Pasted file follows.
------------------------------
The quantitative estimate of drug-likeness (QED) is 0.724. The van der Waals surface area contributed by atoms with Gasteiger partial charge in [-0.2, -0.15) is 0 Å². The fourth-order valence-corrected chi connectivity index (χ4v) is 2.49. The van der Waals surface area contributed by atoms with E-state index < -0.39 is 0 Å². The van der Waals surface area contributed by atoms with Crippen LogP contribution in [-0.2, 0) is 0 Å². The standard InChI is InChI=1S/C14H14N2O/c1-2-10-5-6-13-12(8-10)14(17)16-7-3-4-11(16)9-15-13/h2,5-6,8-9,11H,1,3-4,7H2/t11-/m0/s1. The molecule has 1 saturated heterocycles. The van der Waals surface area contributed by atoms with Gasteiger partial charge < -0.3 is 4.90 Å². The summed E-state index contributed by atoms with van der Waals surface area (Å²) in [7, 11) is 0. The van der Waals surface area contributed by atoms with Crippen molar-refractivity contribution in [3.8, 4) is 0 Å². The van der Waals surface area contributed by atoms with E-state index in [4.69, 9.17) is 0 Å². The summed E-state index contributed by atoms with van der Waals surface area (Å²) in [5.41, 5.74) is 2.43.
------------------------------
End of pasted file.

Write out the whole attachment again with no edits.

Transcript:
The quantitative estimate of drug-likeness (QED) is 0.724. The van der Waals surface area contributed by atoms with Gasteiger partial charge in [-0.2, -0.15) is 0 Å². The fourth-order valence-corrected chi connectivity index (χ4v) is 2.49. The van der Waals surface area contributed by atoms with E-state index < -0.39 is 0 Å². The van der Waals surface area contributed by atoms with Crippen LogP contribution in [-0.2, 0) is 0 Å². The standard InChI is InChI=1S/C14H14N2O/c1-2-10-5-6-13-12(8-10)14(17)16-7-3-4-11(16)9-15-13/h2,5-6,8-9,11H,1,3-4,7H2/t11-/m0/s1. The molecule has 1 saturated heterocycles. The van der Waals surface area contributed by atoms with Gasteiger partial charge < -0.3 is 4.90 Å². The summed E-state index contributed by atoms with van der Waals surface area (Å²) in [7, 11) is 0. The van der Waals surface area contributed by atoms with Crippen molar-refractivity contribution in [3.8, 4) is 0 Å². The van der Waals surface area contributed by atoms with E-state index in [4.69, 9.17) is 0 Å². The summed E-state index contributed by atoms with van der Waals surface area (Å²) in [5.41, 5.74) is 2.43.